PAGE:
Save $2,000 with these seven painless tips

Published 12:00 am Tuesday, January 6, 2004


(NAPSA)-These seven simple budgeting ideas should net you about $2,000 a year, with a minimum amount of effort.

Tip 1

Use less. A pea-size bit of toothpaste. A tablespoon of dishwashing powder. A half-cup of laundry detergent. That’s all of most cleaning products that you need to use. Instead of scrubbing, spritz and let soak. Let the cleaning stuff work for a while on its own.

The typical household spends $509 on housecleaning products, according to the Bureau of Labor Statistics. You can probably cut that in half.

Tip 2

Use more. Americans waste about 10 percent of their food dollars, the U.S. Department of Agriculture reports, on groceries they never use. Produce rots, bread molds and canned goods gather dust instead of getting eaten.

The simple fix: Cruise through your refrigerator every few days and incorporate the stuff that’s aging into that night’s dinner. Rubbery carrots can get chopped up into stews or spaghetti sauce, for example, and that stale loaf can make a killer bread pudding. Make a monthly inspection of your pantry and use whatever cans have been shoved to the back.

If you spend $4,404 annually on groceries (average for a family of four), you can easily save more than $400.

Tip 3

Cook once, eat twice. Whenever you cook a meal, make twice as much and freeze or refrigerate the excess for a future dinner. If the frozen meals mean you eat out just 10 percent less, you can trim $300 a year from your family’s overall food bill.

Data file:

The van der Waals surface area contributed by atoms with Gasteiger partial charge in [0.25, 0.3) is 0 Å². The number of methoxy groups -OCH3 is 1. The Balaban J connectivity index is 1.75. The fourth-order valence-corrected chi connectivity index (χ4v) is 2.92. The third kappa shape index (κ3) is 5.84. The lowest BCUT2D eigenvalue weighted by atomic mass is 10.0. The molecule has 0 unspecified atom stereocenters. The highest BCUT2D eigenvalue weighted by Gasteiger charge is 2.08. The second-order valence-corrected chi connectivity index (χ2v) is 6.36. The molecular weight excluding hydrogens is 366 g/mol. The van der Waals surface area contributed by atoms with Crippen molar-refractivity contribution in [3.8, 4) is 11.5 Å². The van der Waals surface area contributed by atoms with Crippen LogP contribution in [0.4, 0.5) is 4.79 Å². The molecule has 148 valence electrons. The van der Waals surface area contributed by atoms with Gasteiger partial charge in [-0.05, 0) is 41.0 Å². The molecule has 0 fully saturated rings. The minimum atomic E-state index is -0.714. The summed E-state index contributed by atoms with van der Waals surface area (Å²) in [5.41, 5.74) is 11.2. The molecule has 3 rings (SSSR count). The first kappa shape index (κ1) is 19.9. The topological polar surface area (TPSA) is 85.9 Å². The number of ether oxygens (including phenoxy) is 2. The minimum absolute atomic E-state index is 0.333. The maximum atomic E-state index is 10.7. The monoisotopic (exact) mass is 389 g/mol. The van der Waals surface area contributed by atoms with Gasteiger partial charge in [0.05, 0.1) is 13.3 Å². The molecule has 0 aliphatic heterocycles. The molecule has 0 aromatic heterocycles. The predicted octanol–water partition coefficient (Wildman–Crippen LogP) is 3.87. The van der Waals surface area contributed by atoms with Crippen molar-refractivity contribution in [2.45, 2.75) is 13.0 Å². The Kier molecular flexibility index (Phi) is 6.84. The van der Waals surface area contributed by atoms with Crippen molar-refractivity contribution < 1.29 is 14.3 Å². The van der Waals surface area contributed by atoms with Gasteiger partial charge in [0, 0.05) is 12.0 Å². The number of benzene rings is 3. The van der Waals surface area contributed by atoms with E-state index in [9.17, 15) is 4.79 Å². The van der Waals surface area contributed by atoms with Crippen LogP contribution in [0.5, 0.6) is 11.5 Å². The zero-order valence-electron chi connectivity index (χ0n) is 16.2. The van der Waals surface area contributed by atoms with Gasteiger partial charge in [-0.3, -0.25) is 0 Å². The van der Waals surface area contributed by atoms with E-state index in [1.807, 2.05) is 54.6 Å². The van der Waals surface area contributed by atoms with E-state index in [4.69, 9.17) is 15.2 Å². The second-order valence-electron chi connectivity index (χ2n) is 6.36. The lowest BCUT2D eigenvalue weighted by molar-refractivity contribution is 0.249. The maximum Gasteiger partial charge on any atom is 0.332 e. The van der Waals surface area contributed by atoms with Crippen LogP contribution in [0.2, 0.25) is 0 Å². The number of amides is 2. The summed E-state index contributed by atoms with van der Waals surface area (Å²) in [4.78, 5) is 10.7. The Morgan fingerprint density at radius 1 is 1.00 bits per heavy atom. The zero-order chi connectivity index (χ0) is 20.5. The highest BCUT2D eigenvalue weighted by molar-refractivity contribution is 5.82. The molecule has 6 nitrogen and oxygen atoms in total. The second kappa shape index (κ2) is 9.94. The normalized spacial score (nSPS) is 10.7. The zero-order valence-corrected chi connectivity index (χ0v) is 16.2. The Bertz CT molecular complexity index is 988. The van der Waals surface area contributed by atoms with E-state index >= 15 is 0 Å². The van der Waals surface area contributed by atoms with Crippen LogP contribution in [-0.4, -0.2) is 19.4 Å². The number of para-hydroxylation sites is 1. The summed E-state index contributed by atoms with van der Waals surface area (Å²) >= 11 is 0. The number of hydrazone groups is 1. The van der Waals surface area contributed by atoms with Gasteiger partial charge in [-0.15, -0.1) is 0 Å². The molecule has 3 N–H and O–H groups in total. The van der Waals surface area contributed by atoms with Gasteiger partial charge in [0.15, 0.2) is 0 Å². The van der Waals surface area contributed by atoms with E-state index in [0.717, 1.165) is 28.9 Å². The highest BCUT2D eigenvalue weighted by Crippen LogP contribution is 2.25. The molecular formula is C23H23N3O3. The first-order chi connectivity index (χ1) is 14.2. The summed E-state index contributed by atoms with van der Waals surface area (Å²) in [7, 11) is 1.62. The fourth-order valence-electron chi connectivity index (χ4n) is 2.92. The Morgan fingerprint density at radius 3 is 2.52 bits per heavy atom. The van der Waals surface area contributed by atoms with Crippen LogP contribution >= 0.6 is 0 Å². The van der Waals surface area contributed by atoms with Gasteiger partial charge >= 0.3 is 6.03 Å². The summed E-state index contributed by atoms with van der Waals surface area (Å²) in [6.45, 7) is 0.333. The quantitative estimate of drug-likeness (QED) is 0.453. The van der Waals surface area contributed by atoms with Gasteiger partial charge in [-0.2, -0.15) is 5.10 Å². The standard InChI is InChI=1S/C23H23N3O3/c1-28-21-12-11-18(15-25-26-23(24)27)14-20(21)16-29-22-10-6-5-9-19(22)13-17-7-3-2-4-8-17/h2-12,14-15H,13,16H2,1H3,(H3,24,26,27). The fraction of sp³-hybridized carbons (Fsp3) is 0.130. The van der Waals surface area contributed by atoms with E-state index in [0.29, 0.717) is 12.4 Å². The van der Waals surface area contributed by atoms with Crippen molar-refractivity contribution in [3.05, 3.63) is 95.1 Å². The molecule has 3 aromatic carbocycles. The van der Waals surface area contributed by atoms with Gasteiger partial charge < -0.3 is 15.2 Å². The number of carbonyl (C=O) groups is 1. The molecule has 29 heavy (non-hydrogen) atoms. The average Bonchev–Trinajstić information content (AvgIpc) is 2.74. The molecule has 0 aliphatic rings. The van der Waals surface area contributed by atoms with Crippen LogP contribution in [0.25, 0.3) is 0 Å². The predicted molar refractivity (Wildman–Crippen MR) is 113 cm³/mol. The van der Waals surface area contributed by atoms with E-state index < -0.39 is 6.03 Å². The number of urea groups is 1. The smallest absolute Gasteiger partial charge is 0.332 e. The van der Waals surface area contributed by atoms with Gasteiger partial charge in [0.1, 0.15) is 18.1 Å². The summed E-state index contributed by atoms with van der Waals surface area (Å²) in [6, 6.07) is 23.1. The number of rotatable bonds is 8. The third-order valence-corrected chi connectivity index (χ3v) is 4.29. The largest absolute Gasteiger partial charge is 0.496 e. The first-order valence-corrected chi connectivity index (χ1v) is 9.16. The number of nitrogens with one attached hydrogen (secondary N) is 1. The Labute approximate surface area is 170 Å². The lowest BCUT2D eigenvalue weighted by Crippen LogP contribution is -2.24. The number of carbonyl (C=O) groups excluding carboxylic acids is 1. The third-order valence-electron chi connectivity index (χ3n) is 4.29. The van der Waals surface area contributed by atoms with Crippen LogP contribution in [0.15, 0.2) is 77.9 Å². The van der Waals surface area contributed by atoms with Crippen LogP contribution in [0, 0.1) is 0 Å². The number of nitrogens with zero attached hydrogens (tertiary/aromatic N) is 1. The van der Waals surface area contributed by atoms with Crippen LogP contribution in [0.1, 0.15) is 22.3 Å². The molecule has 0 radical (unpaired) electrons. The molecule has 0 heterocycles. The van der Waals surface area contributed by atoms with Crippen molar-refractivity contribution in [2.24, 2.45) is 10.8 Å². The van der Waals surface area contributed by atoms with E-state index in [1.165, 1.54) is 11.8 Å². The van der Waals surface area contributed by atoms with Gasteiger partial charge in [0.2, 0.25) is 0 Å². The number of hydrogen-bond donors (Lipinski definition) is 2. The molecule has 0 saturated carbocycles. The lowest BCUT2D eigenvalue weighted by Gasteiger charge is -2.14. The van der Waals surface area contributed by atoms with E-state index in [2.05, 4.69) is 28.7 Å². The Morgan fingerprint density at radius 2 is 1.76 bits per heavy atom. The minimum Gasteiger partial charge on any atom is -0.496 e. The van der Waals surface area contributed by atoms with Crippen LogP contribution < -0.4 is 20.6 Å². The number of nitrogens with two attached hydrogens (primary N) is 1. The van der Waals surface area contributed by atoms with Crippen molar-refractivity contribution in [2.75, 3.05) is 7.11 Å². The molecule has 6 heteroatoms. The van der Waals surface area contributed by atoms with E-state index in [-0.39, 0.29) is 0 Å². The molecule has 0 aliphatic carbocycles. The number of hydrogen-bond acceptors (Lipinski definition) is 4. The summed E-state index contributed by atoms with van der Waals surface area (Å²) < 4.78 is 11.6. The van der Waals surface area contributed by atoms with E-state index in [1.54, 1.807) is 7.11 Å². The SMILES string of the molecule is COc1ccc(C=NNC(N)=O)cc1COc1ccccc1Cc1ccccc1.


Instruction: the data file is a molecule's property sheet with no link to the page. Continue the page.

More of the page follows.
Tip 4

Don’t shop. Toss catalogs as soon as they arrive. Stay away from shopping Web sites. If you spent just $10 a week on recreational shopping, you’ll save over $500 in a year.

Tip 5

Drive less. Gas and oil set the average household back $1,279 a year, according to the Bureau of Labor Statistics. Drive one less day a week and you could save about $180 in a year-more, if less wear and tear results in lower repair and maintenance expenses.

Hitch a ride into work with a friend, telecommute, take public transportation or leave your car in the garage one weekend day.

Tip 6

Go generic. The average person under 65 spends about $485 on prescription drugs and about $200 on over-the-counter medicines annually, government statistics show, so you may save about $200 a year by going generic when possible. Folks over 65 spend more than $1,100 on prescription drugs, so the potential savings could be even greater.

Tip 7

Be fee-free. The average person who didn’t maintain a minimum account balance paid $217 annually for a checking account, according to the U.S. Public Interest Research Group. Add to that the ever-higher fees for bouncing checks and using an ATM, and you could easily be paying a bank more than $300 a year for the privilege of accessing your money.

It’s not that tough to keep track of your balance or to find your own bank’s ATMs. Try using the budgeting tools in Microsoft Money, the personal finance software. You can save a few hundred bucks a year.

€ Liz Pulliam Weston writes for MSN Money.